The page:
Print marketing is becoming a less and less important part of the marketer’s toolbox. But there are still times when print can play a major role in your B2b or B2C marketing strategy, especially when it’s integrated with your online strategy. Here are just a few ways to use print to enhance your digital marketing:
1. Use QR codes on printed pieces: “Quick Response Codes” do just what they say. A user views the QR code on an ad, poster, or the back of your business card using a smartphone app and the smart phone’s browser takes them quickly to a page on the web. Provide a relevant, meaningful, beneficial experience when a mobile user gets to your landing page through a QR code:
- Direct the viewer to a mobile-optimized version of your website.
- Show a digital business card including a photo and bio.
- Let the user RSVP to an event.
- Show a video or play audio.
- Show a case study or portfolio.
- Give an instant discount.
- Let the visitor sign up for a loyalty club.
Whatever you present should be a worthwhile and robust experience. Too many QR codes lead to a home page on a website with no special “bonus” for the QR viewer. And, track results by using custom QR codes for different programs to easily analyze the effectiveness of your QR codes.
2. Personalize it: Including a personalized URL (PURL) on a printed direct mail piece (or email) is a great way to get users to visit a site optimized just for them. Make sure when recipients take the time to type in the PURLs, that you have personalized their landing page. If you’re asking them to sign up for something, pre-populate the fields with their information and tailor images and your offer to their needs. This type of direct mail is highly trackable, and using PURLs can double your response rate on direct mail.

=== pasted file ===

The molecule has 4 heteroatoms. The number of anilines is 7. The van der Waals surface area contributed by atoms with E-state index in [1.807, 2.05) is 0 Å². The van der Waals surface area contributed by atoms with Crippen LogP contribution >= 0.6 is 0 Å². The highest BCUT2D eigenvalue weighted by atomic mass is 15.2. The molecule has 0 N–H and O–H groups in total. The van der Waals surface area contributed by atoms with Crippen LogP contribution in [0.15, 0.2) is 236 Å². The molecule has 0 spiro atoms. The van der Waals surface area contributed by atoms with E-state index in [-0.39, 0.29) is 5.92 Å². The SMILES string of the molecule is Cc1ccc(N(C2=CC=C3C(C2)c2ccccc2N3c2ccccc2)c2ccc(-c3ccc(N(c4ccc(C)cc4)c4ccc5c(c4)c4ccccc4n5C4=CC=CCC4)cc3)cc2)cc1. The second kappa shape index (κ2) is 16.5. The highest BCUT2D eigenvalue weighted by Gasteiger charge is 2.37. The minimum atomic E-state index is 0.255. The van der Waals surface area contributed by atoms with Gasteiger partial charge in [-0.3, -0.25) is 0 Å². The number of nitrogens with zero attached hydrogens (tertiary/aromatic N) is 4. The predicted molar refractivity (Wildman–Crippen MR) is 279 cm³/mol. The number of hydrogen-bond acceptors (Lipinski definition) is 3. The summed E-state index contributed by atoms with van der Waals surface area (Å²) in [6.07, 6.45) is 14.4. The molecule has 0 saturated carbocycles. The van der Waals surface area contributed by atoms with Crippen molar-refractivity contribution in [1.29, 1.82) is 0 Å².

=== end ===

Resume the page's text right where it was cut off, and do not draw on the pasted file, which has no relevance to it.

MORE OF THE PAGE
3. Do one-on-one social media marketing: With the cost of short-run digital printing falling, it’s possible to create highly personalized, hyper-targeted pieces to interact with your fans/followers on your social media sites in the real world. Consider asking for addresses from your loyal fans, and mail something valuable with a request for a follow-up. An example of a successful piece by Jeff Becker of ClientsFirst.com was a box customized with a PURL and personalized graphics containing iPod headphones and offering an iPod if the recipient would sign up for a one-on-one meeting with a company representative. The piece drew a 22% response rate and the business generated more than paid for the cost of the program. In a Baylor study, marketers got a 75% increase in response rate by mailing something that was bulky or in a box.
Although print is not as big a marketing tactic anymore, make the most of printed pieces to integrate your offline and online marketing. Creating a campaign that incorporates both print and digital design can improve response rates and offer engaging online user experiences.